Will House Moderates Sell Out FADA?

Rep. Charlie Dent (R-PA) speaks during a House GOP Leadership press conference (photo credit: House GOP via Flickr, CC BY-NC 2.0)

The ink on the First Amendment Defense Act is barely dry, and already some Republicans in the House are trying to subvert it, according to The New York Times:

At the same time, wary Republican moderates have quietly drafted a novel alternative that would actually expand legal protections for gay men and lesbians. Their legislation would narrow the scope of protection offered to groups declining services to same-sex couples seeking to marry.

The details are unclear, including how little would be left of FADA’s robust conscience protections, but Dent proposes basically passing ENDA and adding sexual orientation to the Fair Housing Act.

“This [FADA] opens up a can of worms, and Congress needs to show it can do two things at once: protect religious freedoms and provide legal protections for nondiscrimination,” said Charlie Dent (R-PA) who appears to have wiggled out of the closet as the leader of the fraidy faction.

At a closed door meeting, Dent shared with colleagues the lessons he learned from the Indiana debacle: Republicans cannot risk some bad publicity because of protests by big business leaders.  “I would really hate to see the Indiana nightmare turn into a national debacle,” he said.  Yes, if the entire Congress can be stampeded by a threats from a handful of corporate leaders.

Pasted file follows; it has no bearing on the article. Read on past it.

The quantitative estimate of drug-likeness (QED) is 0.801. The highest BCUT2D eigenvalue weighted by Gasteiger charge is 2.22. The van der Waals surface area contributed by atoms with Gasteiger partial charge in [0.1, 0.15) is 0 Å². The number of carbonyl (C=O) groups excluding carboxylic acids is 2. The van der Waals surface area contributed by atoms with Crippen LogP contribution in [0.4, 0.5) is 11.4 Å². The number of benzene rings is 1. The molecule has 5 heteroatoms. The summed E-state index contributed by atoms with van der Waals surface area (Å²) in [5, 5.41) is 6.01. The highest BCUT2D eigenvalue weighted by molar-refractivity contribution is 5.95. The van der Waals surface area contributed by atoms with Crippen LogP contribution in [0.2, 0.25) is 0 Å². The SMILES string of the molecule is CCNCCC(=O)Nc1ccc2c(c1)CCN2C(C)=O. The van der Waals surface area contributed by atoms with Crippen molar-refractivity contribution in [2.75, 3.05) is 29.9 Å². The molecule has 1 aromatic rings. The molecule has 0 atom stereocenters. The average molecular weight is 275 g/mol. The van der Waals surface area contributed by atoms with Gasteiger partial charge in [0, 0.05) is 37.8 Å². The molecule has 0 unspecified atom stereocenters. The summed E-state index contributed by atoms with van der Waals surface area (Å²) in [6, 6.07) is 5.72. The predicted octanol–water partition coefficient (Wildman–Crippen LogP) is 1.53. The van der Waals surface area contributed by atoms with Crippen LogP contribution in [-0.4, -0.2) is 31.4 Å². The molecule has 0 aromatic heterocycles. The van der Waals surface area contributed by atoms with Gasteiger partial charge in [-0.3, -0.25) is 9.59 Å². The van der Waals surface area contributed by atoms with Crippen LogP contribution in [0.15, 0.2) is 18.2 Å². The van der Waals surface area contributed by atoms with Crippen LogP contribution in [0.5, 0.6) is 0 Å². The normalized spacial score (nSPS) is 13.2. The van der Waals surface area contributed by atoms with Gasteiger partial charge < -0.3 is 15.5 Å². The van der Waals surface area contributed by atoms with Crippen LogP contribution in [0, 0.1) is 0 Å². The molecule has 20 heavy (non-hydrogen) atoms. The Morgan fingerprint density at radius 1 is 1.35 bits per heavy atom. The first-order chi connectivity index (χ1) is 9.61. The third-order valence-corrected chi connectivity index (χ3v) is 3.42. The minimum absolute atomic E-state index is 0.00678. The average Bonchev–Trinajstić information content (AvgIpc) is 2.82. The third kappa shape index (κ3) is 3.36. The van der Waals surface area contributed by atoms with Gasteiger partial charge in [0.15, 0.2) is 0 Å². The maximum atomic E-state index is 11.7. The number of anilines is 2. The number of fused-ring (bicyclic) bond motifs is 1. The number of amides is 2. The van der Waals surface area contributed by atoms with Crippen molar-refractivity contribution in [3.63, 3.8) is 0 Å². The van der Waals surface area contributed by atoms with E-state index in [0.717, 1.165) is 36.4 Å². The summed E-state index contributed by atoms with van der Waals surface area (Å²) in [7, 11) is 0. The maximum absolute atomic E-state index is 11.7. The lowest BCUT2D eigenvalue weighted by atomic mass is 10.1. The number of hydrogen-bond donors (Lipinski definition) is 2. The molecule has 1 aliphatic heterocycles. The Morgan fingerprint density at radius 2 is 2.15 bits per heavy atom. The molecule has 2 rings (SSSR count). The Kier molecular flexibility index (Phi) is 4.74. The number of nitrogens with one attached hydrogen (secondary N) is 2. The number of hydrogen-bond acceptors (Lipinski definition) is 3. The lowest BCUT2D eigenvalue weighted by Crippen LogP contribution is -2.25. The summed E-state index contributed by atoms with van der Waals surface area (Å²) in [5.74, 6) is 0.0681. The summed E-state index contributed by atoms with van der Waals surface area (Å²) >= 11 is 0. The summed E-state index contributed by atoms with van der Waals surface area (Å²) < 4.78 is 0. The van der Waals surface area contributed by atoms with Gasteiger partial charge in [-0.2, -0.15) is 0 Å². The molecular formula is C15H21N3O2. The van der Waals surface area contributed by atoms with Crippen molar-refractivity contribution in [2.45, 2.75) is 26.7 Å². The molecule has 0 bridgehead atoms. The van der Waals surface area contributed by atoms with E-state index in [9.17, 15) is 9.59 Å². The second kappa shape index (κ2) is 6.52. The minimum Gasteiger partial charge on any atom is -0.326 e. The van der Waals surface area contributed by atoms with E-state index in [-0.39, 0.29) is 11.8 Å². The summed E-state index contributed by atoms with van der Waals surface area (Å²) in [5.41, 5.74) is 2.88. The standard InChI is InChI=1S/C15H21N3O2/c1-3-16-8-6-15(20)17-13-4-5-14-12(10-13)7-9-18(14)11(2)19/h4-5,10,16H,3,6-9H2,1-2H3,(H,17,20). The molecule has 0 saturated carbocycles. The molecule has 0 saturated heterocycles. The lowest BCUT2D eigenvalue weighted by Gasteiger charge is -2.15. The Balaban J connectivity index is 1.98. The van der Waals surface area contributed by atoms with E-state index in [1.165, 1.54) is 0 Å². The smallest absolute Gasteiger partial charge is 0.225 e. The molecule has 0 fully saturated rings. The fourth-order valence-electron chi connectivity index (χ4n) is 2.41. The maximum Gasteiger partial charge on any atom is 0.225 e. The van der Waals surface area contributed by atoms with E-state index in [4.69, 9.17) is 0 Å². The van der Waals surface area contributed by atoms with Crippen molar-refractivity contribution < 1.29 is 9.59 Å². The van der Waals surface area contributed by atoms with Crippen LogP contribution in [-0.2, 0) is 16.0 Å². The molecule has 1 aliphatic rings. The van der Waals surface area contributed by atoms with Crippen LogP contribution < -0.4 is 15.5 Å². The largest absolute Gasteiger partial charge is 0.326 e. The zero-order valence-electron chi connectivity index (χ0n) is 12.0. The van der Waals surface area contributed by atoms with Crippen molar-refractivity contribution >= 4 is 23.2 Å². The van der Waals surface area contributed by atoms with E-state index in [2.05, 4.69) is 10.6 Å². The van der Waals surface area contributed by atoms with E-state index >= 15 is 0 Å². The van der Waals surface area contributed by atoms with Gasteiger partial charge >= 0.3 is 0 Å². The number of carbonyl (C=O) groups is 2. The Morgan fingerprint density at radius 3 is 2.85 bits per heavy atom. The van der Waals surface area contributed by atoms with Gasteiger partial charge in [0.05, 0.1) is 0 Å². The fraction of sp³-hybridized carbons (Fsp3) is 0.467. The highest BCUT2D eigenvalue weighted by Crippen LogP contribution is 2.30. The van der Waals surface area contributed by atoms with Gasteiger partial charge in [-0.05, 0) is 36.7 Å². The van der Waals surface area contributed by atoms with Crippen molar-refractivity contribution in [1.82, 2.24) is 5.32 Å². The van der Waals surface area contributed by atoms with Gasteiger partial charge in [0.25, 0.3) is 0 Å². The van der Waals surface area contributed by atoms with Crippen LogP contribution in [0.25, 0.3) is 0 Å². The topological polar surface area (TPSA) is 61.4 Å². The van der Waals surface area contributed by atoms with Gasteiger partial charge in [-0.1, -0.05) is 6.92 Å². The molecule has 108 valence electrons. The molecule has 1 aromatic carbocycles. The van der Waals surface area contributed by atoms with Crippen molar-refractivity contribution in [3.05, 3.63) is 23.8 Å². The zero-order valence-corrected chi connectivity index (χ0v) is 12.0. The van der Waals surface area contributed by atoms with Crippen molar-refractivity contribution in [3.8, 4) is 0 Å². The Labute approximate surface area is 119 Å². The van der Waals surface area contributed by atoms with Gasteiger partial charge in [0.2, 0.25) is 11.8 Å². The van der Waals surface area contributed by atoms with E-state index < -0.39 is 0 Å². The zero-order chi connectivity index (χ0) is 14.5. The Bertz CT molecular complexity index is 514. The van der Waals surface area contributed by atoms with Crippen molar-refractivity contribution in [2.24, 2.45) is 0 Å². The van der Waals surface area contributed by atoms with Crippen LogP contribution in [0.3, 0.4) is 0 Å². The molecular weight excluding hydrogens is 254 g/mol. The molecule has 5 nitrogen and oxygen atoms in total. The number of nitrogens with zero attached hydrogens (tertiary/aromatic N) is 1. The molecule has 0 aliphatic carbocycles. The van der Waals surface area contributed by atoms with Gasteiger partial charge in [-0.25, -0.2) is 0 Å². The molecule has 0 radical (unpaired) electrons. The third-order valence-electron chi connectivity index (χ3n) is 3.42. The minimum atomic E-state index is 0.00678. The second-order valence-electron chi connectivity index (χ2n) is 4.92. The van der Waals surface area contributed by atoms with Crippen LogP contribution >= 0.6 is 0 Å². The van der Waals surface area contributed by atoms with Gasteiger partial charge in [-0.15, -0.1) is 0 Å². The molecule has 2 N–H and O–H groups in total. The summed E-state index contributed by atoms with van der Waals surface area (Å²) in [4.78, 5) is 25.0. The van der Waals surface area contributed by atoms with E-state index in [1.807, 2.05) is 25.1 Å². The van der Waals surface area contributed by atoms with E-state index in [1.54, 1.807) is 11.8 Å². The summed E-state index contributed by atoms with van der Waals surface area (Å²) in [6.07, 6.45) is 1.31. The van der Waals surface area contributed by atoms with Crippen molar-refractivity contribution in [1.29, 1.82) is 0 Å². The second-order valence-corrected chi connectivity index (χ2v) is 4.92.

Let’s be clear here: The courts have granted gay marriage.  The Equal Employment Opportunity Commission just unlawfully rewrote the Civil Rights Act of 1964 to add “sexual orientation” to the protected categories—without any new conscience exemptions.  Continue Reading

Obama’s EEOC Gives ENDA Without Religious Exemptions

Photo credit: American Life League via Flickr, CC BY-NC 2.0)

On Friday, the Equal Employment Opportunity Commission made a remarkably lawless decision: it unilaterally added “sexual orientation” the Civil Rights Act of 1964, something wholly unjustified by the text, by the history, or by the plain meaning of the statute, hijacking the civil rights movement in a profound new way.

Everyone knows the Civil Rights Act of 1964 does not include sexual orientation.  Even the gay rights movement knows it, because they proposed adding employment discrimination by statute, the Employment Non-Discrimination Act (ENDA), and even adding sexual orientation to the ’64 Act.

But why let words, or reality, or democracy, or the rule of law get in the way of the power to achieve your ends?  In the 3-2 party line vote, the majority of unelected regulators just made up that “discrimination on the basis of sexual orientation is necessarily an allegation of sex discrimination” because (the three regulators assume) sexual orientation discrimination “is premised on sex-based preferences, assumptions, expectations, stereotypes or norms.”

For years, passage of ENDA was held up by the need for religious exemptions, and the Left has progressively withdrawn its support from conscience exceptions.

Now, unless Congress acts, every religious school, charity, and parachurch organization must hire openly gay people, or face potential backbreaking litigation.

Will Kennedy overturn this ruling?  Don’t count on it.  Will Congress pass a law against it, clarifying the Civil Rights Act of 1964 means what it says?  Don’t count on that either.   Continue Reading